Telus and the scam from the unknown caller

This morning I got a call from an unknown number claiming to be Telus customer relations. The caller asked me if I had filled out the form I received with my March statement. I told him I didn’t know what he was talking about. He went on to say that that Telus was changing their long distance phone call provider and needed authorization from me that the switch was ok. He also said that today was the deadline for making the switch so they were calling their customers as a courtesy. Switching to the new service would reduce my phone bill by a few dollars while staying with the old plan would result in my getting two bills from the telephone company; one for my local service and a separate one for my long distance usage.

He wanted me to verify information about my account and told me that the name listed on the account was a corporation name I had used several years ago (red flag #1).  I haven’t used that name for several years. Then he said he needed to verify the second number on my account which was my fax number (red flag #2). The telephone company knows what numbers are attached to the account. Then he told me we were going to a two step verification process which required me to give my birth date to the operator (red flag #3).  I told him I would never do that.  He said I had to give my birth date or else Telus could not process the change.  He then asked if I would be willing to give them my mom’s maiden name as the security password (red flag #4). At this point I asked him who he worked for. “Do you actually work for Telus or the long distance provider….or, are you a scammer trying to get my information?  He hung up….the tell tale sign of a scam.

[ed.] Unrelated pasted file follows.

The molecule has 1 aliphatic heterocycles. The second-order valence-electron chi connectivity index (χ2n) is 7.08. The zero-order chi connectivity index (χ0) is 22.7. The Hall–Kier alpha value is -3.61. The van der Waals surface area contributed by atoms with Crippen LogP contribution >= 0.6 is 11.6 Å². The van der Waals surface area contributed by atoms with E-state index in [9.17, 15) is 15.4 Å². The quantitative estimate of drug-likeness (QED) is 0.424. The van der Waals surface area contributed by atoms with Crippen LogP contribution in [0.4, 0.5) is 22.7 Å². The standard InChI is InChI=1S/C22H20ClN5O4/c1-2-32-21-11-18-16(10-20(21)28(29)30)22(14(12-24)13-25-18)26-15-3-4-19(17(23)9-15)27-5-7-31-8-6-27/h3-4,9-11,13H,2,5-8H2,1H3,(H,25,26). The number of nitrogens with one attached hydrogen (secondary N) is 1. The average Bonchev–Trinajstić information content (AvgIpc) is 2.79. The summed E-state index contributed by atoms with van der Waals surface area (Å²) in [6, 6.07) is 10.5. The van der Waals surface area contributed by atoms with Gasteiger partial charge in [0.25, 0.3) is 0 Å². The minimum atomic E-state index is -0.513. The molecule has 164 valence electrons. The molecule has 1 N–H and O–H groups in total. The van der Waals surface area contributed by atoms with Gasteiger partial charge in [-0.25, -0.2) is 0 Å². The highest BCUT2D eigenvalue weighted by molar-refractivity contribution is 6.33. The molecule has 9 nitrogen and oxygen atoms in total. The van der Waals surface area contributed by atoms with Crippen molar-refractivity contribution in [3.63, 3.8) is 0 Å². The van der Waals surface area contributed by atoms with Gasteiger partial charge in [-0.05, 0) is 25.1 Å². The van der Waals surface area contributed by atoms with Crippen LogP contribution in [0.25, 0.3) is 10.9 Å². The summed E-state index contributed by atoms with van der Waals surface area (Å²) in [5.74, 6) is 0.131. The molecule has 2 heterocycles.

I called Telus afterwards and confirmed that they were not switching their long distance providers and that they had not sent out any form with their March bill. I was told that Telus always has their name in the call display so watch for calls from unknown callers.

Slamming and Switching

One type of scam called slamming.  Slamming is the illegal practice where the telephone subscriber’s phone is charged without their consent.  It is a way of long distance providers hijack your accounts. This is the type of scam I experienced from the unknown caller.

Switching usually happens when an individual enters a contest and the fine print on the entry form authorizes the new provider to switch your telephone long distance services to theirs. Another way the “switch” can happen is if you sign up for a credit card and part of the deal that comes along with the credit card is a switch of long distance provider.

What can I do to check if my number has been slammed or switched?

In Canada and the US you call this number 1-700-555-4141. This will verify your long distance provider but you must call from the telephone your are concerned about. If your service has been switched without your consent, contact your service provider.

Some of the ways you can protect yourself

  • Inform your telephone provider that no one can change the services on your account without your written consent.
  • Never, and I mean never, disclose any information about yourself to an unknown online caller.
  • Check your telephone bill every month for any unfamiliar charges.
  • Always read the fine print on any contests you are entering.
  • Don’t call back any long distance number you don’t recognize – you can google the number and usually it will reveal the scams associated with the number.
  • Don’t answer any questions about your service with unknown telemarketers.  Calls from Telus always have the name in the call display.